Colombia’s largest rebel group FARC on Monday began adding English subtitles to speeches given in the context of ongoing peace talks with the government in an attempt to generate international goodwill.
The first speech that was offered with subtitles was that of the leader of the guerrillas’ delegation leader “Ivan Marquez” at the beginning of a new cycle of talks aimed at putting an end to half a century of rebel violence.
“The English translation of our propaganda is aimed at winning [the support of] the peoples and governments of Europe for peace in Colombia,” FARC negotiator “Andres Paris” told Colombia Reports.
According to the guerrilla leader, “Europe joined the U.S. policy to consider us terrorists.” Paris claimed the FARC “are social activists.”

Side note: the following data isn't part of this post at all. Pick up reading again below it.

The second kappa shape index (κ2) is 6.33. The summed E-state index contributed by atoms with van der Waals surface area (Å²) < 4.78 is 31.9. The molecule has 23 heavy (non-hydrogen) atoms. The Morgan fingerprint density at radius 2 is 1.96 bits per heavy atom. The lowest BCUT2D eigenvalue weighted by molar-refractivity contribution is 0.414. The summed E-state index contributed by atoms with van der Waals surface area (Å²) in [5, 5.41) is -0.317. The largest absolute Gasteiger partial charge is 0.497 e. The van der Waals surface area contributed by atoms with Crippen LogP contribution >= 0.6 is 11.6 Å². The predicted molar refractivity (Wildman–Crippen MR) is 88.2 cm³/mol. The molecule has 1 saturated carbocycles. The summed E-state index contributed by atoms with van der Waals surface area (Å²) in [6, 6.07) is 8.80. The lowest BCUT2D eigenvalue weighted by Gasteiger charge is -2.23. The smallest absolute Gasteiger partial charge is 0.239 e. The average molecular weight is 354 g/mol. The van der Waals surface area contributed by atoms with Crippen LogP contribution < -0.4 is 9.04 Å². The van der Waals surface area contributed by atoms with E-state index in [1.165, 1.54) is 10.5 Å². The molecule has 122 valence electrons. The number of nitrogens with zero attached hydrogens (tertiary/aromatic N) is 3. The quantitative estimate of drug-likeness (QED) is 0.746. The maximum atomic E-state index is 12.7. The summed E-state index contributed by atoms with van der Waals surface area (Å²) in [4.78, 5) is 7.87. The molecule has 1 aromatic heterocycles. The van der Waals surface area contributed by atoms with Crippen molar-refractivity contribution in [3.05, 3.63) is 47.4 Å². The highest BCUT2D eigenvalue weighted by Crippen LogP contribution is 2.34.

Paris’ rebel group was added to the European Union’s terrorist list in 2002 following failed peace talks with then-President Andres Pastrana and the beginning of a US-backed military offensive that eventually pushed the rebels away from Colombia’s major cities and economically important regions.
The organization has been accused, condemned and convicted for a number of war crimes and crimes against humanity, including the recruitment of child soldiers and the use of anti-personnel mines.